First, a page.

DAYTONA BEACH, Fla. >> Jimmie Johnson’s youngest daughter prays every night for Daddy to win a race. When Johnson scuffled through the worst season of his career, he felt the strain of not reaching victory lane.
“It was putting some pressure on me,” Johnson said.
Johnson called the invocation “cute to hear.”
He didn’t feel the same about critical comments saying Johnson was past his prime. The 43-year-old Johnson tweeted “I’m far from done” in the offseason, and with a risky move in the rain, he showed there’s plenty left.
Johnson triggered a wreck that wiped out nearly the entire 20-car field at Daytona and zipped to the lead to win the rain-shortened exhibition Clash on today.
The seven-time Cup Series champion failed to win a race for the first time in his career in 2018, but a dose of aggression put him back in victory lane during the opening weekend of Speedweeks. Johnson’s win capped a banner day for Hendrick Motorsports: teammates William Byron and Alex Bowman locked in the front row for the Daytona 500 earlier in the day in qualifying.
“It’s been a pretty awesome day,” Hendrick said. “I hate we had the wreck there at the end, but it’s been a really good day for the team.”
The celebration at Daytona comes with a caveat: the last Daytona 500 pole-sitter to win the race was Dale Jarrett in 2000, and Johnson’s victory doesn’t count in the official NASCAR record book.
Paul Menard led 51 laps and controlled the race interrupted three times for rain. With more rain looming, Johnson dipped low and tried to side-draft Menard as they battled for the lead. But Johnson turned Menard and started a chain-reaction accident that left cars sideways and smoking behind the No. 48 Chevrolet.
“I looked in the mirror and there were a lot of cars caught up in it,” Johnson said.
The rain that ended the race hit not long after the decisive move and Johnson won for the first time with new crew chief Kevin Meendering and new primary sponsor Ally.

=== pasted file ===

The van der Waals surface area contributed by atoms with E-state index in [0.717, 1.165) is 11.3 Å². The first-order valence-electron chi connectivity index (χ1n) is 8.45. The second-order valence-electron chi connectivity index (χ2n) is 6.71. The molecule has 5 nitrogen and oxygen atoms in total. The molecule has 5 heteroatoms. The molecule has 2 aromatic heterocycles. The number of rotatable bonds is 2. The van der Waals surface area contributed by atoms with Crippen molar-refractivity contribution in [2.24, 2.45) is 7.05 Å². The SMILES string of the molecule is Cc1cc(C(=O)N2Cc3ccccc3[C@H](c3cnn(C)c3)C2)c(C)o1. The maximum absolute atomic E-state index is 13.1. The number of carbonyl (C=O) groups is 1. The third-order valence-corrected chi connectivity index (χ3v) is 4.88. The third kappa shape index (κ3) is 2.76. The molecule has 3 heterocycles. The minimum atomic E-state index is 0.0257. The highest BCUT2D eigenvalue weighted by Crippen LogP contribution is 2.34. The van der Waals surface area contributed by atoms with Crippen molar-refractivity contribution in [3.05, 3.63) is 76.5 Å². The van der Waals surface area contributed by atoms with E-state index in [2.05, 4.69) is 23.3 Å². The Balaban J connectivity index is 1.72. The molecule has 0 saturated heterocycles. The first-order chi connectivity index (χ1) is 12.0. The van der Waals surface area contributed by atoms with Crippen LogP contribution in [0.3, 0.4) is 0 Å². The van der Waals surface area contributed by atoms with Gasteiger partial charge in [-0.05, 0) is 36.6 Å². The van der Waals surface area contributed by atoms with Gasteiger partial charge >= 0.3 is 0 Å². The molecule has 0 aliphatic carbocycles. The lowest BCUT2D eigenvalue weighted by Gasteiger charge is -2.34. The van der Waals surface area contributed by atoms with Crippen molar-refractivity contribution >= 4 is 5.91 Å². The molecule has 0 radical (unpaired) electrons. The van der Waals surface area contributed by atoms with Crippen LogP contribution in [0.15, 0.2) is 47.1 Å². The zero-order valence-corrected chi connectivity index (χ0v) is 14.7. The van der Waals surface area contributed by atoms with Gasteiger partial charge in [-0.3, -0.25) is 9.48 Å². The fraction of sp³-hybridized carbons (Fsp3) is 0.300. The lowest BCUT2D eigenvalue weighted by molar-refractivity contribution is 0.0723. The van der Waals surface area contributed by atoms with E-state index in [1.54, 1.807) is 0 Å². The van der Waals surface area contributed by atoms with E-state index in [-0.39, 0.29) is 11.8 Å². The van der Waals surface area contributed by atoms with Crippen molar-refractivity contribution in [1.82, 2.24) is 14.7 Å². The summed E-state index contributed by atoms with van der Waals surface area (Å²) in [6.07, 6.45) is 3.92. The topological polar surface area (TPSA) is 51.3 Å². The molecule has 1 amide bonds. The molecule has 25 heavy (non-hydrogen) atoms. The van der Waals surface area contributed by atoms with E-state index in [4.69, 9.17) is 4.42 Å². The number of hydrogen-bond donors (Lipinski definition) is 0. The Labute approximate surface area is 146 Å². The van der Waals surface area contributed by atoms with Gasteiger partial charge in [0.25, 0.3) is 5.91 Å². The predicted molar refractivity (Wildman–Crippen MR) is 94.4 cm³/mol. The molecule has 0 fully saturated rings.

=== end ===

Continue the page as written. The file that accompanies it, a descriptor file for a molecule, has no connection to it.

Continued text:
“I inherited a great core group of guys with the 48 team,” Meendering said. “There’s a strong foundation there, and the team really works well together, and it jells together It’s made that transition a lot easier.”
Johnson and longtime crew chief Chad Knaus split at the end of last season after seven championships. Knaus beat Johnson in the race to the first race day bash — by just a few hours. But the race to victory lane in a race that really counts comes in the regular season, and Johnson hasn’t won a Cup race since June 4, 2017 at Dover.
“We still need a points race win to say we’re back in victory lane,” Johnson said. “But it was a great first step today.”
The wreck came 55 laps into the 75-lap event, and the race was called just four laps later. Kurt Busch was second, followed by Joey Logano, Ryan Blaney and Bowman.
Busch said team owner Chip Ganassi complained to NASCAR about Johnson driving below the double-yellow line to make the move. But Johnson was not penalized because the wreck forced him that low.
“I think Johnson had a legitimate run to go for the lead,” Busch said.
Menard was positioned to win for Wood Brothers Racing only weeks after the death of team founder Glen Wood. Wood was 93 and had been the oldest living member of the NASCAR Hall of Fame when he died last month after a long illness.
“I felt like it was aggressive side-drafting,” Menard said. “I got turned to the inside and hooked to the right and all hell broke loose.”
Johnson had been caught up in many crashes in the Clash, failing to finish on the lead lap in each of the seven exhibition races. He was down at least 25 laps in five straight Clashes, and understands just how quickly a race at Daytona can change.
“I have a split-second decision to try to win a race, and I set up the pass and got position on him clean, “Johnson said. ” I don’t know what triggered his car wobbling and then the accident started from there.”
Johnson had already proved at Daytona he was good on the long run — and with the 48 in the garage. He competed in the 40 to 44 age division early today in the Daytona Beach half marathon and finished with a time of 1 hour, 34 minutes, 18.4 seconds.